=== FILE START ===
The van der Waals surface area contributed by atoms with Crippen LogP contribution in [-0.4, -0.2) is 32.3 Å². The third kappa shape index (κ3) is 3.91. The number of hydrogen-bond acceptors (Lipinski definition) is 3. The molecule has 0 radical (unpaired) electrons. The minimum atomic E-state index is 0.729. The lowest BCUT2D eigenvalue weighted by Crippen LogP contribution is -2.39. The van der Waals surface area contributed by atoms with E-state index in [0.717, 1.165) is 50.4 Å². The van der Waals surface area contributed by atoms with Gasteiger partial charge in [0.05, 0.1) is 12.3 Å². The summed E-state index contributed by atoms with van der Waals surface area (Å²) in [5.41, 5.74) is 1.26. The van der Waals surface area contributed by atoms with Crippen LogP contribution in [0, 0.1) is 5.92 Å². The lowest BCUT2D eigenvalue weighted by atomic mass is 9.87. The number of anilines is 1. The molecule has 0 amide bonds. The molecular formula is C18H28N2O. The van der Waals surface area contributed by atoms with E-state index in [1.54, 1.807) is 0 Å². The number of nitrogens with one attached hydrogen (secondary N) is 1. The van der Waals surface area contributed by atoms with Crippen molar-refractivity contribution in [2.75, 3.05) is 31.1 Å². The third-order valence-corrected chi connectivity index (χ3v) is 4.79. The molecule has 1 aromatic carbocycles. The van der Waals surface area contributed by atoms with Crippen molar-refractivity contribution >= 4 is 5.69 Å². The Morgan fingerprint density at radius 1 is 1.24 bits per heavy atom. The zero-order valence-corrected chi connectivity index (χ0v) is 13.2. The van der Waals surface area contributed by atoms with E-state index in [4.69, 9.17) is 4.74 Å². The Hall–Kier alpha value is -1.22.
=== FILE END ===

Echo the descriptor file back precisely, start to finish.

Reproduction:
The van der Waals surface area contributed by atoms with Crippen LogP contribution in [-0.4, -0.2) is 32.3 Å². The third kappa shape index (κ3) is 3.91. The number of hydrogen-bond acceptors (Lipinski definition) is 3. The molecule has 0 radical (unpaired) electrons. The minimum atomic E-state index is 0.729. The lowest BCUT2D eigenvalue weighted by Crippen LogP contribution is -2.39. The van der Waals surface area contributed by atoms with E-state index in [0.717, 1.165) is 50.4 Å². The van der Waals surface area contributed by atoms with Gasteiger partial charge in [0.05, 0.1) is 12.3 Å². The summed E-state index contributed by atoms with van der Waals surface area (Å²) in [5.41, 5.74) is 1.26. The van der Waals surface area contributed by atoms with Crippen LogP contribution in [0, 0.1) is 5.92 Å². The lowest BCUT2D eigenvalue weighted by atomic mass is 9.87. The number of anilines is 1. The molecule has 0 amide bonds. The molecular formula is C18H28N2O. The van der Waals surface area contributed by atoms with E-state index in [1.54, 1.807) is 0 Å². The number of nitrogens with one attached hydrogen (secondary N) is 1. The van der Waals surface area contributed by atoms with Crippen molar-refractivity contribution in [2.75, 3.05) is 31.1 Å². The third-order valence-corrected chi connectivity index (χ3v) is 4.79. The molecule has 1 aromatic carbocycles. The van der Waals surface area contributed by atoms with Crippen molar-refractivity contribution >= 4 is 5.69 Å². The Morgan fingerprint density at radius 1 is 1.24 bits per heavy atom. The zero-order valence-corrected chi connectivity index (χ0v) is 13.2. The van der Waals surface area contributed by atoms with E-state index in [4.69, 9.17) is 4.74 Å². The Hall–Kier alpha value is -1.22.